THE MEANING of Thanksgiving and the manner of its celebration have changed little since the days of the Pilgrims," says The Encyclopedia Brittanica. "Thanksgiving was and is basically a home festival with religious overtones."


On Thanksgiving, Americans watch televison.

Viewing is so abnormally high that rating-service computers need a special program to digest the data. Normal weekday viewing levels double by mid-morning -- when, according to Nielsen, about 45 percent of all homes in the United States have their television on.

A full one-third of America's households tune to afternoon football games, and each house has 25 percent more viewers than on a normal Sunday afeternoon. By comparsion, viewing drops about 20 percent on Christmas Eve, and approximately 4 percent on Christmas Day.

"Other holidays are the pits," says a Nielsen spokesman. "But Thanksgiving is a gathering of the clan."

As a result, every hour of Thanksgiving programming is carefully planned with the ratings in mind; and the traditional scramble for audience dollars influences not only the specials, but determines which teams play in the football games -- and even which floats appear in the parade.

Most experts agree that the day after Thanksgiving is the highest volume retail business day of the year. "There's the Macy's parade on television, and people are thinking about shopping," says a spokeswoman for the National Retail Merchants Association.

Nielsen figures show that over 70 million Americans tune in the Macy's Thanksgiving morning parade and that for every 1,000 households, there are 865 women, 623 men, 146 teenagers and 544 children watching. Thanksgiving afternoon, football games draw 524 women, 1,174 men, 131 teen-agers and 174 children per 1,000 households.

Commercials follow these demographics, NBC, for example, reports that most Macy's parade commercials are for "toys, soft drinks and fast foods."

A 30-second parade commercial sells for $22,000, twice the usual rate for that time period. During the ball games, 30-second spots sell for $85,000, compared to $12,000 customary for weekday afternoons.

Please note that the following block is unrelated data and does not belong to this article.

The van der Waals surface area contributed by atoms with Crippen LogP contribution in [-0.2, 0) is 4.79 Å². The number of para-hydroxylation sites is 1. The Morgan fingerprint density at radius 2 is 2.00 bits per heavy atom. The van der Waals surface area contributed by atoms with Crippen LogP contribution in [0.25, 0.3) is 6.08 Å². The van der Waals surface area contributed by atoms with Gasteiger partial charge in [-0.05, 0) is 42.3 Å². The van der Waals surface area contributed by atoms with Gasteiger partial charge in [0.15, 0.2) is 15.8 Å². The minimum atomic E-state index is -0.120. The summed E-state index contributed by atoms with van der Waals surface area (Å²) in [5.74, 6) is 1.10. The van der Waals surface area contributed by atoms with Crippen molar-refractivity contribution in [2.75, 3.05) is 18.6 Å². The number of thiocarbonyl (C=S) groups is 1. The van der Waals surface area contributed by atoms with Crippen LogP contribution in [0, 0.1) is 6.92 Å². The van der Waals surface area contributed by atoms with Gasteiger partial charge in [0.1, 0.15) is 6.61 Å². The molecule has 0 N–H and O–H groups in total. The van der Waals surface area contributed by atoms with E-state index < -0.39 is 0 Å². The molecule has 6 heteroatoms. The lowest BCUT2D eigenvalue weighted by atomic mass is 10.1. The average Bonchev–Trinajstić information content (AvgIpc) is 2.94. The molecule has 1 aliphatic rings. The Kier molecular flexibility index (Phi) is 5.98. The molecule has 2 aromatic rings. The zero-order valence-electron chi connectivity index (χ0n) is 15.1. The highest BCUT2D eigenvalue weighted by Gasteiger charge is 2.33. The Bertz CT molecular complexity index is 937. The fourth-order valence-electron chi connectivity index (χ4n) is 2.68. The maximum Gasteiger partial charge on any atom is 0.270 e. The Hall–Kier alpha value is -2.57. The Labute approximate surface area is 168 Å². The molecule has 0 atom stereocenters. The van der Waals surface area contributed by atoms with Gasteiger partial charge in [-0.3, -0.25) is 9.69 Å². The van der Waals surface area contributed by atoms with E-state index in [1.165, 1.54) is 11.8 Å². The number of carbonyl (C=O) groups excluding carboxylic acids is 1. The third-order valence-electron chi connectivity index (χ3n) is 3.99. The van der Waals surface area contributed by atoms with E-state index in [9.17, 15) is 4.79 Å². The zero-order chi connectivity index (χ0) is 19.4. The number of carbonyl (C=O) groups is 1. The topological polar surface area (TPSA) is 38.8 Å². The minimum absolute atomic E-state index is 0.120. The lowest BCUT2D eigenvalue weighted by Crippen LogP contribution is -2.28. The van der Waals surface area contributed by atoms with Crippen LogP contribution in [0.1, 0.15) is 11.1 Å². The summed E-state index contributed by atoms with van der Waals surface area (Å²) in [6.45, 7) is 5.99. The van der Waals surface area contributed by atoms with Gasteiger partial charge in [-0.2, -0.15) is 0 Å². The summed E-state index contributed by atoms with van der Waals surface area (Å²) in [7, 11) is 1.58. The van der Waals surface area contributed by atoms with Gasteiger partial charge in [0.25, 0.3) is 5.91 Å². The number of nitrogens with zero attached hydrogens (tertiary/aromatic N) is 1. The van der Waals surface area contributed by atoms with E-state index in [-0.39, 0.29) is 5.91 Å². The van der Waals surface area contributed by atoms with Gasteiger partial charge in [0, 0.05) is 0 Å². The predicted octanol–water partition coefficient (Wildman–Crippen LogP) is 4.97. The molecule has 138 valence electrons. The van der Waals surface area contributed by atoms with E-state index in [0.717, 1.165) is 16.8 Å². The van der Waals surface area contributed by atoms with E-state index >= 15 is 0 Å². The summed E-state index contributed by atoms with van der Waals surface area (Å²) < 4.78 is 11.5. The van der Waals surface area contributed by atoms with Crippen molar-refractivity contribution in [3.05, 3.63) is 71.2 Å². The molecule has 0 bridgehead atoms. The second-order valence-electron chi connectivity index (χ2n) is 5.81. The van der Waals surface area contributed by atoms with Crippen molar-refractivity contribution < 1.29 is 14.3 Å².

Most programming changes for Thanksgiving are calculated not to recall the holiday, but to take advantage of advertising opportunities. This year, network schedules show only one Thanksgiving-theme program, CBS' "Mayflower: The Pilgrims' Adventure." CBS Vice President Bernie Sofronski says, "We make a positive statement in terms of our heritage. It's totally bases on research. We even know how many pigs and chickens came on board the Mayflower."

Other special programming plays up to the youthful, family-oriented audience. CBS kicked off this year's Thanksgiving season with "Bugs Bunny Thanksgiving Diet" last Thursday, to be followed this week by "A Charlie Brown Thanksgiving," "Raggedy Ann and Andy" and "Young Love, First Love." NBC warms up with a "Bee Gees Special," and ABC offers a special episode of "Family."

But the networks put little money andy effort into Thanksgiving evening because viewing levels decline slightly. "The television has been on all day and people are tired," hypothesizes one network official. And series offerings largely ignore the holiday: "There may be a turkey dinner on some show, but that's about all we do," says an NBC spokesman. The family audience prompts no conscious network effort to tone down sex or violence.

Audience levels are back above normal by 11 p.m. Thursday and remain healthy through Friday and Friday evening. the networks respond with more specials, again oriented to the younger audience. This year, ABC presents "Birth of the Beatles Special" and "Roller Disco Derby," and CBS weigh in with "Captain America," based on the comic-strip character.

The search for ratings -- and thus more advertiser dollars -- also dominates the selection of football contestants.